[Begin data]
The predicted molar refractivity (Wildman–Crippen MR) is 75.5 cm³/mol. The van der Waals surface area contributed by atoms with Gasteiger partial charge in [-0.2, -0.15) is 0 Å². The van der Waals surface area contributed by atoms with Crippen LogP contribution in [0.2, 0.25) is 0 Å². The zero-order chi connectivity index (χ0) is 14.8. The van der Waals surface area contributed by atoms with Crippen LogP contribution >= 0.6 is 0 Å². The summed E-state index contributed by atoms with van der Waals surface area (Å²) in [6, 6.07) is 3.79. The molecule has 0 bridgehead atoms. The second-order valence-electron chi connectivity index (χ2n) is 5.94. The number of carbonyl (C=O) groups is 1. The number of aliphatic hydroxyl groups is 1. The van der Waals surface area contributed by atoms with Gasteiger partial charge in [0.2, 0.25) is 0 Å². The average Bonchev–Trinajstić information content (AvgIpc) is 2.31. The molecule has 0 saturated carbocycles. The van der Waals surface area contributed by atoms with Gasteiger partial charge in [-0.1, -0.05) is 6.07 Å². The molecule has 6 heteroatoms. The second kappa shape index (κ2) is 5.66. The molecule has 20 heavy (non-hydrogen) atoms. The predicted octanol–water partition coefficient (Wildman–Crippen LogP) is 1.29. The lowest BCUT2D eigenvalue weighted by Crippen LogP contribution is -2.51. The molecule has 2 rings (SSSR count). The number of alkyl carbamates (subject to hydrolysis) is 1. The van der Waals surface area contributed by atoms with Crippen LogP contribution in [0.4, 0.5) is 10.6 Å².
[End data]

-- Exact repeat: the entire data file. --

The predicted molar refractivity (Wildman–Crippen MR) is 75.5 cm³/mol. The van der Waals surface area contributed by atoms with Gasteiger partial charge in [-0.2, -0.15) is 0 Å². The van der Waals surface area contributed by atoms with Crippen LogP contribution in [0.2, 0.25) is 0 Å². The zero-order chi connectivity index (χ0) is 14.8. The van der Waals surface area contributed by atoms with Crippen LogP contribution >= 0.6 is 0 Å². The summed E-state index contributed by atoms with van der Waals surface area (Å²) in [6, 6.07) is 3.79. The molecule has 0 bridgehead atoms. The second-order valence-electron chi connectivity index (χ2n) is 5.94. The number of carbonyl (C=O) groups is 1. The number of aliphatic hydroxyl groups is 1. The van der Waals surface area contributed by atoms with Gasteiger partial charge in [0.2, 0.25) is 0 Å². The average Bonchev–Trinajstić information content (AvgIpc) is 2.31. The molecule has 0 saturated carbocycles. The van der Waals surface area contributed by atoms with Gasteiger partial charge in [-0.1, -0.05) is 6.07 Å². The molecule has 6 heteroatoms. The second kappa shape index (κ2) is 5.66. The molecule has 20 heavy (non-hydrogen) atoms. The predicted octanol–water partition coefficient (Wildman–Crippen LogP) is 1.29. The lowest BCUT2D eigenvalue weighted by Crippen LogP contribution is -2.51. The molecule has 2 rings (SSSR count). The number of alkyl carbamates (subject to hydrolysis) is 1. The van der Waals surface area contributed by atoms with Crippen LogP contribution in [0.4, 0.5) is 10.6 Å².